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~ Clam Sizing, Buying, Burping and Perfect Steaming ~

6a0120a8551282970b01bb096d0ac9970dSteamed clams are one of my favorite Summertime treats.  It's not unusual for us to pick up a few dozen, meaning three-four dozen.  We mostly enjoy them as a quick pre-dinner snack, but, we've been known to make an entire meal out of them too.  We simply sit around and fork-shuck 'em out of their open shells while they're plump and steaming -- as soon as they emerge from the liquid. One-at-a-time, each morsel gets dipped in some melted garlic-tarragon butter before eating. 

Clams come in many sizes, from quite large to quite small:

6a0120a8551282970b01bb096c85d7970dThe enjoyment of clams was an early passion predating America and even the European exploration of North America.  The Algonquin word for clams, “poquauhok”, eventually morphed into “quahog”, a now common term for hard clams.  Clams were so common in the New World that in 1641 the New Netherland Colony (the first Dutch colony to settle in North America) passed an ordinance stating that polished clam shells, strung as beads or belts and used by the surrounding local tribes as wampum (currency/money), would also serve as money in the colony.

Clams are found all along the eastern seaboard from Canada to Florida.  They are all the same species, they just vary in sizes.  There are no official regulations pertaining to how big a clam has to be to be labeled, but, because they are such slow growers (it takes 2-3 years for a clam to reach littleneck size and large chowder clams can be 30-40 years old), there are rules prohibiting harvesting of clams that are too small (less than 1" at the hinge).  Purchase what's available or what suits your purposes best.  My favorites are cherrystone (3"-4") and topneck (2"-3".

To soak & burp clams (to purge them of gritty sand):

6a0120a8551282970b01b7c8c9e845970bSoaking clams in cold water helps them burp out or purge the sand.   All clams, which live on the ocean floor, contain sand.  It's caused by their constant siphoning the sandy ocean water through their shells. One of the least appetizing foodie experiences is to eat a forkful of perfectly-cooked clams and end up with grit in your teeth -- a clear sign that the cook or chef didn't burp or purge the clams.  Its an easy process but requires a couple of hours, so include that in your game plan (or do it the day before). 

Gently tap each uncooked clam whose shell is open against your countertop. It should close immediately upon tapping. If it does not, it's dead and should be discarded.  Rinse the clams under cold running water and use a stiff brush to scrub the shells of dirt or grit.  Place the clams in a large bowl and cover with a mixture of 1 gallon of water + 1/4 cup sea salt per 2 pounds of clams.  Let soak for 30-45 minutes, then remove the clams individually and place in a colander. Discard the water in the bowl, replace with a fresh water and salt mixture, then return the clams to soak for another 30-45 minutes. Repeat process another 2-3 times, until water is clear of sand.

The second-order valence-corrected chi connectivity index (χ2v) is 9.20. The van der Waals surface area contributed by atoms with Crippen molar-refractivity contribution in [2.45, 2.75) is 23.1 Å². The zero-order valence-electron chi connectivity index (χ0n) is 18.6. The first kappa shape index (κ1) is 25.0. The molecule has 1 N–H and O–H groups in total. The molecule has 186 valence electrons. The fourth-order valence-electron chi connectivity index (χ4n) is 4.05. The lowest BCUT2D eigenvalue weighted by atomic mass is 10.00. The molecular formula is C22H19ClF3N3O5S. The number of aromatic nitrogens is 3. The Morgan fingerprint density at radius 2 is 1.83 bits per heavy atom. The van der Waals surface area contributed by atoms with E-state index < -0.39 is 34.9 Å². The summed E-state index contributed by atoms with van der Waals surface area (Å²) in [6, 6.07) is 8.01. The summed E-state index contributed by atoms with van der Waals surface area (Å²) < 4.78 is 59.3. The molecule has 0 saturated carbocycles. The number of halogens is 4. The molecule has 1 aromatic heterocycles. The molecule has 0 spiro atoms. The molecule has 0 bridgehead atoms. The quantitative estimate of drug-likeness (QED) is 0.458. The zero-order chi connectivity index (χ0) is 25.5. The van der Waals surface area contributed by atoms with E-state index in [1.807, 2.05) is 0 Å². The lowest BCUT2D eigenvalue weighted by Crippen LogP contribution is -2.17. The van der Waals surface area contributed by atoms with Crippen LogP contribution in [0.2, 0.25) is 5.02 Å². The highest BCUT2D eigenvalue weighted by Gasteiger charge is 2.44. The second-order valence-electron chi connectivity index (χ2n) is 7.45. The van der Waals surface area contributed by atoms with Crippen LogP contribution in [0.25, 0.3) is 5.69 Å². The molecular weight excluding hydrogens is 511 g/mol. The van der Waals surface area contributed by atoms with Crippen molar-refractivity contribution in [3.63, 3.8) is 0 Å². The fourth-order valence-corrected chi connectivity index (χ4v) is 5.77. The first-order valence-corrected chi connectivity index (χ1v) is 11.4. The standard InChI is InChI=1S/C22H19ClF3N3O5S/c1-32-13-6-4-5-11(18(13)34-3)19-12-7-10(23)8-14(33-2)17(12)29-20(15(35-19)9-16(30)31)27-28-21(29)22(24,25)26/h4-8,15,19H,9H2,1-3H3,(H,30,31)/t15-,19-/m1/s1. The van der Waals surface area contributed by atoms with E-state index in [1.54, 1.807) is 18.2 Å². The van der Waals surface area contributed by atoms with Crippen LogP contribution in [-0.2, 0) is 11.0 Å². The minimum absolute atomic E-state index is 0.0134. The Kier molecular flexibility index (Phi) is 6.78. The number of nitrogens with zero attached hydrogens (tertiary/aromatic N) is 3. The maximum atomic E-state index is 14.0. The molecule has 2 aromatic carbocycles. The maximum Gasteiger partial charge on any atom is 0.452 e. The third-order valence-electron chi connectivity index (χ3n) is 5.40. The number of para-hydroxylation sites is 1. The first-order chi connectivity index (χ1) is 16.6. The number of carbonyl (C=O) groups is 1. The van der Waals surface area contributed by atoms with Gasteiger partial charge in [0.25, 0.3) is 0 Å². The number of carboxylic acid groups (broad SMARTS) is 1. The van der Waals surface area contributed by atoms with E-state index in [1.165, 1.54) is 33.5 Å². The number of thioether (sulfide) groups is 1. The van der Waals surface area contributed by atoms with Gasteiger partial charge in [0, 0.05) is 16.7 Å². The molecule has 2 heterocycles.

To perfectly-steam the clams -- my easy-peasy method:

6a0120a8551282970b01bb096d0ac9970dThe shells on clams should be closed when you buy them, or, they should close when tapped (as explained above).  A clam that will not close when prodded is a dead clam.  Throw it away.  Fiction:  A clam that doesn't open during the cooking process is a dead clam. Fact:  A clam that doesn't open during the cooking process is a live clam that needs to be cooked longer.  I've got 48 live topneck clams which have been purged as directed above -- that works out to 6a0120a8551282970b01b8d2541d1b970cbe a generous 2-cups of shucked clams -- enough for two to four servings.  Feel free to change the amount to suit your purposes.  

I am giving them a basic steam in plain water today,  until each one opens up wide.  I like to use my electric skillet for this task because it controls the heat perfectly, and, it has a glass lid which acts as a window -- allowing me to remove each clam the moment it opens up, so it doesn't overcook.  I do this in two batches of 24 clams each so as not to overcrowd the skillet.

6a0120a8551282970b01b8d2541cbf970c 6a0120a8551282970b01b8d2541cbf970c 6a0120a8551282970b01b8d2541cbf970c 6a0120a8551282970b01b8d2541cbf970c~Step 1.  Place 1 quart water in bottom of electric skillet and insert the rack.  Close the lid and adjust the heat to high (400° on this skillet).  In the meantime, drain and discard the water from the bowl of clams.  When the water in the skillet is boiling, open the lid and place 24 clams on the rack.  Close the lid and steam clams until each one pops open. Opening and closing the lid on the skillet as you work, use a pair of tongs to remove the steamed clams as they open, transferring them to a plate or a bowl to cool.  Repeat this process with the second 24 clams, adding 1-2 cups more water to the skillet to make up for what evaporated.  When cool enough to handle, pluck the clams from their shells and place in a bowl.  You will have 2+ cups.

Try my ~ Classic Clams (Clams on the Halfshell) Casino ~:

6a0120a8551282970b01b7c8c99756970bAnd my ~ Butter me Up Capellini a la Clams Casino ~:

6a0120a8551282970b01b7c8c9f982970b"We are all in this food world together." ~ Melanie Preschutti

(Recipe, Commentary and Photos courtesy of Melanie's Kitchen/Copyright 2022)


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